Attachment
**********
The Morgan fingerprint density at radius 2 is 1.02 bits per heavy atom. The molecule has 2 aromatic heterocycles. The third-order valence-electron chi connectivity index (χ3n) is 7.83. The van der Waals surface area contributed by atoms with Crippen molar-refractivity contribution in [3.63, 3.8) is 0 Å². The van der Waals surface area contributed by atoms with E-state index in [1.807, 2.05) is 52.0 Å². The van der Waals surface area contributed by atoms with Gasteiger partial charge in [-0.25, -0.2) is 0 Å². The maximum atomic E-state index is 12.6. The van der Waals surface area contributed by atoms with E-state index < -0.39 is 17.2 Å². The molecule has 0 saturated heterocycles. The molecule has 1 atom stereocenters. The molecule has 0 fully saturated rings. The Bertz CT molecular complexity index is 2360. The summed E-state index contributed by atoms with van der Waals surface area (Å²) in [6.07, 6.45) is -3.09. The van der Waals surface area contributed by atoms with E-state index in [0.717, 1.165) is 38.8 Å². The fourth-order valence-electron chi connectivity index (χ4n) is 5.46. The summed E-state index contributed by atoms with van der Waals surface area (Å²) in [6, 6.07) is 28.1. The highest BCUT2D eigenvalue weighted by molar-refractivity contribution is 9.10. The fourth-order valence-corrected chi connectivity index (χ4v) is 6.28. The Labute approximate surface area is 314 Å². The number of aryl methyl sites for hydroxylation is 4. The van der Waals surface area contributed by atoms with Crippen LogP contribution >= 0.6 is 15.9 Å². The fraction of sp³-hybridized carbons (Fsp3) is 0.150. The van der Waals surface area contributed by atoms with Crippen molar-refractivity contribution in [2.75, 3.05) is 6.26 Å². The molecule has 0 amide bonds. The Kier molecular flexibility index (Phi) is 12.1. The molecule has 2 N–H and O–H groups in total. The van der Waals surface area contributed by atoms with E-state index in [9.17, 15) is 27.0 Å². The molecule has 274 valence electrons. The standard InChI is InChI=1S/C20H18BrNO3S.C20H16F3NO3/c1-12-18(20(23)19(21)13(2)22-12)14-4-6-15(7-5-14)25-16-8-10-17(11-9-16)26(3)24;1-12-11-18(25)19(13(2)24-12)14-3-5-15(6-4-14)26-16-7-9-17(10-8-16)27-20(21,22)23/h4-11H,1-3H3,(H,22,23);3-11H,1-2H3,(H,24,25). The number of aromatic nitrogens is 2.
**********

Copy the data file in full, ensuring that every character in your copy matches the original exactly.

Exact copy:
The Morgan fingerprint density at radius 2 is 1.02 bits per heavy atom. The molecule has 2 aromatic heterocycles. The third-order valence-electron chi connectivity index (χ3n) is 7.83. The van der Waals surface area contributed by atoms with Crippen molar-refractivity contribution in [3.63, 3.8) is 0 Å². The van der Waals surface area contributed by atoms with E-state index in [1.807, 2.05) is 52.0 Å². The van der Waals surface area contributed by atoms with Gasteiger partial charge in [-0.25, -0.2) is 0 Å². The maximum atomic E-state index is 12.6. The van der Waals surface area contributed by atoms with E-state index < -0.39 is 17.2 Å². The molecule has 0 saturated heterocycles. The molecule has 1 atom stereocenters. The molecule has 0 fully saturated rings. The Bertz CT molecular complexity index is 2360. The summed E-state index contributed by atoms with van der Waals surface area (Å²) in [6.07, 6.45) is -3.09. The van der Waals surface area contributed by atoms with E-state index in [0.717, 1.165) is 38.8 Å². The fourth-order valence-electron chi connectivity index (χ4n) is 5.46. The summed E-state index contributed by atoms with van der Waals surface area (Å²) in [6, 6.07) is 28.1. The highest BCUT2D eigenvalue weighted by molar-refractivity contribution is 9.10. The fourth-order valence-corrected chi connectivity index (χ4v) is 6.28. The Labute approximate surface area is 314 Å². The number of aryl methyl sites for hydroxylation is 4. The van der Waals surface area contributed by atoms with Crippen LogP contribution >= 0.6 is 15.9 Å². The fraction of sp³-hybridized carbons (Fsp3) is 0.150. The van der Waals surface area contributed by atoms with Crippen molar-refractivity contribution in [2.75, 3.05) is 6.26 Å². The molecule has 0 amide bonds. The Kier molecular flexibility index (Phi) is 12.1. The molecule has 2 N–H and O–H groups in total. The van der Waals surface area contributed by atoms with E-state index in [9.17, 15) is 27.0 Å². The molecule has 274 valence electrons. The standard InChI is InChI=1S/C20H18BrNO3S.C20H16F3NO3/c1-12-18(20(23)19(21)13(2)22-12)14-4-6-15(7-5-14)25-16-8-10-17(11-9-16)26(3)24;1-12-11-18(25)19(13(2)24-12)14-3-5-15(6-4-14)26-16-7-9-17(10-8-16)27-20(21,22)23/h4-11H,1-3H3,(H,22,23);3-11H,1-2H3,(H,24,25). The number of aromatic nitrogens is 2.